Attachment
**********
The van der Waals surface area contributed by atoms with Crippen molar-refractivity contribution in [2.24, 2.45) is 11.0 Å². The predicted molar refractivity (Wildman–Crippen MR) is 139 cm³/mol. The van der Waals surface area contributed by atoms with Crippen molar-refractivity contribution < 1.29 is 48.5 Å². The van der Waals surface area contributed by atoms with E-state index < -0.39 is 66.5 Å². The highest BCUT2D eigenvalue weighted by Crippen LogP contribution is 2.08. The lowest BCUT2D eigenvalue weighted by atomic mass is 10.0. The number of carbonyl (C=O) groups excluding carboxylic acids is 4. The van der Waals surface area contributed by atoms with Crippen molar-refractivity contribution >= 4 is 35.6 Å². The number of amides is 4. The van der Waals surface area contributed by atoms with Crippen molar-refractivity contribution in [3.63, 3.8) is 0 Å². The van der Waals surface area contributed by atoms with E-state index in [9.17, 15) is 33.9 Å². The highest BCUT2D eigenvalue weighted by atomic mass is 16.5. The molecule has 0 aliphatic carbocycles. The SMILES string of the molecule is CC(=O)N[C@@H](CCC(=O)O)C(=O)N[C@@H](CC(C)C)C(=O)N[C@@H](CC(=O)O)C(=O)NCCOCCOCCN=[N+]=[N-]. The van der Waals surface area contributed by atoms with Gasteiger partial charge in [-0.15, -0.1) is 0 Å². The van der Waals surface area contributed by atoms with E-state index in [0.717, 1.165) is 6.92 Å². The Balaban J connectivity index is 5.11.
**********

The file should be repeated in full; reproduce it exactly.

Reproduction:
The van der Waals surface area contributed by atoms with Crippen molar-refractivity contribution in [2.24, 2.45) is 11.0 Å². The predicted molar refractivity (Wildman–Crippen MR) is 139 cm³/mol. The van der Waals surface area contributed by atoms with Crippen molar-refractivity contribution < 1.29 is 48.5 Å². The van der Waals surface area contributed by atoms with E-state index < -0.39 is 66.5 Å². The highest BCUT2D eigenvalue weighted by Crippen LogP contribution is 2.08. The lowest BCUT2D eigenvalue weighted by atomic mass is 10.0. The number of carbonyl (C=O) groups excluding carboxylic acids is 4. The van der Waals surface area contributed by atoms with Crippen molar-refractivity contribution >= 4 is 35.6 Å². The number of amides is 4. The van der Waals surface area contributed by atoms with Crippen molar-refractivity contribution in [3.63, 3.8) is 0 Å². The van der Waals surface area contributed by atoms with E-state index in [9.17, 15) is 33.9 Å². The highest BCUT2D eigenvalue weighted by atomic mass is 16.5. The molecule has 0 aliphatic carbocycles. The SMILES string of the molecule is CC(=O)N[C@@H](CCC(=O)O)C(=O)N[C@@H](CC(C)C)C(=O)N[C@@H](CC(=O)O)C(=O)NCCOCCOCCN=[N+]=[N-]. The van der Waals surface area contributed by atoms with Gasteiger partial charge in [-0.15, -0.1) is 0 Å². The van der Waals surface area contributed by atoms with E-state index in [0.717, 1.165) is 6.92 Å². The Balaban J connectivity index is 5.11.